At the same time, simply moving operations outdoors does not completely negate the environmental impact of cannabis. The same researchers at Colorado State University warn that beyond greenhouse gas emissions, outdoor cannabis cultivation results in illegal water diversion, pesticide use, and land-use change. A better solution would perhaps be regenerative outdoor grows, complemented by other sustainable practices. Regenerative, organic outdoor grows has been shown to have virtually zero carbon footprint as it helps sequester carbon in soil. With such practices, cannabis can be grown in a way that helps heal the environment, while also being commercially viable.
Regenerative agriculture is an emerging, wide-ranging movement to make farms capture more carbon than they emit. This is done through a series of techniques such as planting cover crops year-round as well as adding organic matter instead of plowing and clearing the soil for the next round of crops. These practices help microorganisms in soil to thrive, producing rich, nutrient-dense soil. This not only keeps carbon in the ground, but also makes the farms act similarly to a forest and pull carbon out of the air. Research suggests that every cubic inch of regenerative cultivation can sequester up to 3 billion tons of carbon annually. It also reduces the need for chemical fertilizers which pollute local water sources.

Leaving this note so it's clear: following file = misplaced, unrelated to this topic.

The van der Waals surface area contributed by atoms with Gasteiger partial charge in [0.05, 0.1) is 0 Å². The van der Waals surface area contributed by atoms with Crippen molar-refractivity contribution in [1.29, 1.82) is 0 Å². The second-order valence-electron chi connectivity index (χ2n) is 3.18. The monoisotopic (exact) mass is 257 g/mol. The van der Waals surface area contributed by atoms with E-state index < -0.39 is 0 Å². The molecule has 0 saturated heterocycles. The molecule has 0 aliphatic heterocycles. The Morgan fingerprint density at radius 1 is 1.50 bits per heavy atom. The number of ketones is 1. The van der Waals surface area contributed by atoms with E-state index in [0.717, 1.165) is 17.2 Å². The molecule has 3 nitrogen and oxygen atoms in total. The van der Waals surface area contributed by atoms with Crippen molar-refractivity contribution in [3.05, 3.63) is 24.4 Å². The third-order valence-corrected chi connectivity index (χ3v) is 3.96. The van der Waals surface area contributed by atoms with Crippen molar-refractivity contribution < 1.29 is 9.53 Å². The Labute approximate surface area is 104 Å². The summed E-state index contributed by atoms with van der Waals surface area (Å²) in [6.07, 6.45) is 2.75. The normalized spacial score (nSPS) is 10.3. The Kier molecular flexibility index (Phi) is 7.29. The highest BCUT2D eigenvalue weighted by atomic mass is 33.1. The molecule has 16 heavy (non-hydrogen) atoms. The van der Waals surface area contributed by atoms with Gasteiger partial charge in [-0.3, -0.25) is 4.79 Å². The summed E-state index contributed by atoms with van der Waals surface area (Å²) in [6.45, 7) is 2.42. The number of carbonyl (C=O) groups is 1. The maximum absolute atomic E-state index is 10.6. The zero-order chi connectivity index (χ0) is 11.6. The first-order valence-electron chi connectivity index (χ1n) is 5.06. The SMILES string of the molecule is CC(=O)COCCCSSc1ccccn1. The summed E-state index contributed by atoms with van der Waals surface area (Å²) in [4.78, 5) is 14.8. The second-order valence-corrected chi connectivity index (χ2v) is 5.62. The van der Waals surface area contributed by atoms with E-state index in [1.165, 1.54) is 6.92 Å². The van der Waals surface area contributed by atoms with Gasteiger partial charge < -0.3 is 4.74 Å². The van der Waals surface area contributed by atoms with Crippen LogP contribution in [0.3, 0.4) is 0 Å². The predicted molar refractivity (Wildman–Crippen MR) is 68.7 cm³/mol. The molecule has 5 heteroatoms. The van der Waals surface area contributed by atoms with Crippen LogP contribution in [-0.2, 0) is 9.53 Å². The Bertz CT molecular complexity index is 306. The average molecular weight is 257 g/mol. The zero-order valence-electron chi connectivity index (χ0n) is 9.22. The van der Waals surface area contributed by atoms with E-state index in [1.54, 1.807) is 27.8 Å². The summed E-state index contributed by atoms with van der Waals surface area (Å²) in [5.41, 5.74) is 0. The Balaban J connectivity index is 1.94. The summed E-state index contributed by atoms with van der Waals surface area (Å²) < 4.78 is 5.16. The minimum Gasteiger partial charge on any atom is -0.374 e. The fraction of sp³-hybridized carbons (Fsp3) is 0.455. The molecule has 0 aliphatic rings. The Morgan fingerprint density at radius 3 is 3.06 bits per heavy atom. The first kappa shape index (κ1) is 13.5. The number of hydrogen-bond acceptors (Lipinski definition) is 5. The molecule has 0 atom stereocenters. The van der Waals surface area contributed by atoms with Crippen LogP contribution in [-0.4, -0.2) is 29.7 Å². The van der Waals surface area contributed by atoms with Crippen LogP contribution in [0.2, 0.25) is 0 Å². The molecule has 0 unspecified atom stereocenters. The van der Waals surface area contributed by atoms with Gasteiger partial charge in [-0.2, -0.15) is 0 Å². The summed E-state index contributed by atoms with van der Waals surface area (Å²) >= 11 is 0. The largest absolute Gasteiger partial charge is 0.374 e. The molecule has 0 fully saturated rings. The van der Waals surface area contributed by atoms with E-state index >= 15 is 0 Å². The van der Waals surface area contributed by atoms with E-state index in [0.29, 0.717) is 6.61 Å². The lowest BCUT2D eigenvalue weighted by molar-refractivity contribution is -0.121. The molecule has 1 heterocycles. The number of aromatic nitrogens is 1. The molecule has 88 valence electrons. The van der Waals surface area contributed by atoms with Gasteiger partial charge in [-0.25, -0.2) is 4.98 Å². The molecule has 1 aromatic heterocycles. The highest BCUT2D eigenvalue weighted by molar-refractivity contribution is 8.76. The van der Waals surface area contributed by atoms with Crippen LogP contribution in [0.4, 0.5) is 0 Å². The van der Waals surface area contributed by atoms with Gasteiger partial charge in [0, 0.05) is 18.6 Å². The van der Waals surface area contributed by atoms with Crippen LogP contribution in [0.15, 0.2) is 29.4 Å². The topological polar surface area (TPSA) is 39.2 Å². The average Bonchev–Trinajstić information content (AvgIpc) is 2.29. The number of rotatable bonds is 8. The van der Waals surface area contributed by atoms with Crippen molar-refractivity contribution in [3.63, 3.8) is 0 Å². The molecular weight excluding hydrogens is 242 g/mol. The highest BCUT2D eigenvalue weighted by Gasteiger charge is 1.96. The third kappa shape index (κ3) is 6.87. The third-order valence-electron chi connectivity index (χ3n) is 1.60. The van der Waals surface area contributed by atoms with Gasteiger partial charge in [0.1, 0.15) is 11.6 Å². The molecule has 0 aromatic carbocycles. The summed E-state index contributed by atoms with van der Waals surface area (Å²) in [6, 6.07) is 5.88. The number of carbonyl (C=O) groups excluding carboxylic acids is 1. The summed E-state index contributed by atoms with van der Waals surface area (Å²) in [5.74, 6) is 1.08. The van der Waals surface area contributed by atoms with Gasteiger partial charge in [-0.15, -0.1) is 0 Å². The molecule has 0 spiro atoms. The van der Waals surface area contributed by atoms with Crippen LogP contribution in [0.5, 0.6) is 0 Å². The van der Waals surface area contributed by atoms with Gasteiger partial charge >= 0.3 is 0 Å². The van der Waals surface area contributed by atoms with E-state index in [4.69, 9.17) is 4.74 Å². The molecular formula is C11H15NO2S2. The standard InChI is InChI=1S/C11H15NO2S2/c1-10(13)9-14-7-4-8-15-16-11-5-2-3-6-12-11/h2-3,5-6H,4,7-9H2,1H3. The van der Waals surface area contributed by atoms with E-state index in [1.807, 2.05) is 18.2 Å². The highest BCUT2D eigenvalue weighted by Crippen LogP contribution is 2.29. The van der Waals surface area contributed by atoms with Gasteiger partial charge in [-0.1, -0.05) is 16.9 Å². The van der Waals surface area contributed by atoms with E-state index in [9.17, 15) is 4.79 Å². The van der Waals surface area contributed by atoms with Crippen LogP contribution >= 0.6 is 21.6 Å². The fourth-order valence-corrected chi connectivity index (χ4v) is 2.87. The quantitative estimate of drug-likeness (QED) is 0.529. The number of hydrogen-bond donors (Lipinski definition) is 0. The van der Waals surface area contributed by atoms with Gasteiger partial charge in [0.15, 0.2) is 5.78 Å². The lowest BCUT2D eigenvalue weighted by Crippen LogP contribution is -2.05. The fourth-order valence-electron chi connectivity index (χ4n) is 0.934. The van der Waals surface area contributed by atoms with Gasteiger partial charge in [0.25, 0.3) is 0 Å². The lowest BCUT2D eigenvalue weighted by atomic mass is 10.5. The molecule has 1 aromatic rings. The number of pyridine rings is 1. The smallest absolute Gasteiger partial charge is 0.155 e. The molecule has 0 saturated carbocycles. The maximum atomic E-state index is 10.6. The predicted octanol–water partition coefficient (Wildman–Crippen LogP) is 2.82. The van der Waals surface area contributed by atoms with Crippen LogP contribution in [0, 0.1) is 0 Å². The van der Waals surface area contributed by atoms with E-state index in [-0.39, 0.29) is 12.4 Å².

There is growing momentum from farmers, environmentalists and policymakers to encourage regenerative farming through policy and investments. These practices can be applied to cannabis farming, and in fact they already have been. One cannabis farm in California practice hügelkultur, an ancient German technique involving the use of trenches filled with logs, straw, compost and branches as the bottom layer for planting crops. Others practice polyculture, planting different vegetables and flowers with their cannabis crops. This not only reduces the need for crop-clearing and helps with pest management, but also gives the farm additional revenue streams.
Lastly, cannabis consumers can join in on the movement by being more mindful of the source of the cannabis products they consume. Taking into account where and how our cannabis was grown in our purchasing decisions affect our individual impact on climate change and the environment. By choosing cannabis grown through regenerative organic practices, we can help direct the cannabis industry towards sustainable, climate-friendly cultivation practices.